Skip to main content

Health library

Back to health library

The sugar-cancer-diabetes connection: The unsweetened truth

Reap the benefits of a low-sugar, Asian-style diet.

By Rodney Samaan, MD, MPH

The fact that our diets can lead to higher rates of cancer should be no surprise to anyone.

The rates of breast and colon cancer in China and Japan are much lower than the rates in the United States, and diet and lifestyle play a big part. It is a telling trend that when people from China and Japan move to the United States and adopt the Western diet—with higher consumption of red meats and high contents of starch, sugars and high fructose corn syrup—their rates of breast and colon cancer increase.

The cancer-sugar connection

Dr. David Servan-Schreiber writes in his new book, Anticancer: A New Way of Life, that cancer feeds on sugar. This sounds a bit odd, but it’s true.

German scientist Otto Heinrich Warburg won a Nobel Prize in medicine for discovering that malignant tumors depend on glucose (digested sugar) consumption. Sugar-dependent tumors aren’t the only problem. High sugar consumption increases the amount of insulin in the blood. And insulin releases insulin-like growth factor, which helps stimulate cell growth—including cancer cell growth—and inflammation.

Dr. Servan-Schrieber’s theory is that we all have cancer cells in our bodies, and our role is to make sure that they do not grow. One way to do this is to maintain a low-sugar diet with a low glycemic index.

You can easily look up foods to see if they have a high or low glycemic index, but the basic rule is that fresh foods will have a lower glycemic index than processed food. For example, although there is sugar in fruits and vegetables, these foods have a low glycemic index compared to foods such as breads and corn, which have a high glycemic index.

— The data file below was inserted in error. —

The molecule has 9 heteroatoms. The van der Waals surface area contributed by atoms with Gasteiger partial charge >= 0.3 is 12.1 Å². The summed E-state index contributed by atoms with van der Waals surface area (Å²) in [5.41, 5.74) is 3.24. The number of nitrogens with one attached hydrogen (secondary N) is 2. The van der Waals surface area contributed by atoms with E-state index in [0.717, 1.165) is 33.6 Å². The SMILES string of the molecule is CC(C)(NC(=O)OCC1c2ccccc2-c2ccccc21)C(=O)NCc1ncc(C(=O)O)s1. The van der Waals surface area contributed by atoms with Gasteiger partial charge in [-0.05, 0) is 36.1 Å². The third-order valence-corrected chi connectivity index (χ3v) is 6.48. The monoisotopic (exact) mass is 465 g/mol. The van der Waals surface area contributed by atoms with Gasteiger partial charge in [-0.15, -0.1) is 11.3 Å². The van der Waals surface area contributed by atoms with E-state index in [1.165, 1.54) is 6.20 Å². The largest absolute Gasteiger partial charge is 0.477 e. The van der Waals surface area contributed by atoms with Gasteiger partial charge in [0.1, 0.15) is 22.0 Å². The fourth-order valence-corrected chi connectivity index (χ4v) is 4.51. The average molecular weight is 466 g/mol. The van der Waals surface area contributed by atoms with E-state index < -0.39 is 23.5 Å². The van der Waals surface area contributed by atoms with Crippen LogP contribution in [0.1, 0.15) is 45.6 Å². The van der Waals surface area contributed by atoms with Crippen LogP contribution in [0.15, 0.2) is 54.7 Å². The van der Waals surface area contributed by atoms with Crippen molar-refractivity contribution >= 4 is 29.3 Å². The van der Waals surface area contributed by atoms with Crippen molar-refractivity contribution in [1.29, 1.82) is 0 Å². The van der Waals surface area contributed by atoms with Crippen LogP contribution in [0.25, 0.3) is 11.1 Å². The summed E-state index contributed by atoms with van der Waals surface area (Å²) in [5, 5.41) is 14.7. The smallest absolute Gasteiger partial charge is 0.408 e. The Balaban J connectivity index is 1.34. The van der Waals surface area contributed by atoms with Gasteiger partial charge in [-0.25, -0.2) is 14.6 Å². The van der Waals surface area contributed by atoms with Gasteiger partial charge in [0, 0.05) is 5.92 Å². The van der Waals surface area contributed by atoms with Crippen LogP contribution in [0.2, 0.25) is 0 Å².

Re-Orient your diet

Pay attention to the menus at most Asian restaurants, and you won’t see many desserts. Consuming processed sugars after a meal is not part of the traditional Asian diet. Desserts available at Asian restaurants normally include green tea ice cream or fruit. Compare this to a meal at an Italian or Middle Eastern restaurant, where the desserts may include tiramisu or baklava—sugar, cream and a high glycemic index.

By modeling your diet on the Asian style of eating, you can reap many of the health benefits enjoyed by people in China and Japan.

A matter of taste

There is no question that sugary soft drinks are some of the worst things that anyone can consume. But we often “hide” sugar in other beverages. If you drink sugared coffee or tea, gradually reducing the amount of sugar is one of the best things you can do for your diet.

Human taste buds adapt. The less sugar we consume, the less we miss it. Soon, sweets we used to love taste too sweet and we don’t want them anymore.

This change of taste can help keep weight down, because we don’t crave sugary snacks. But aside from weight loss, a change of diet can prevent the development of diabetes. Keep in mind that developing diabetes is not a benign process. Patients with diabetes have higher rates of heart disease, stroke, and peripheral artery disease. They also have higher rates of most cancers.

Dr. Rodney Samaan is an Invasive Cardiologist with Glasgow Heart and Vascular and can be reached for appointments by calling 270-659-3322.
Related stories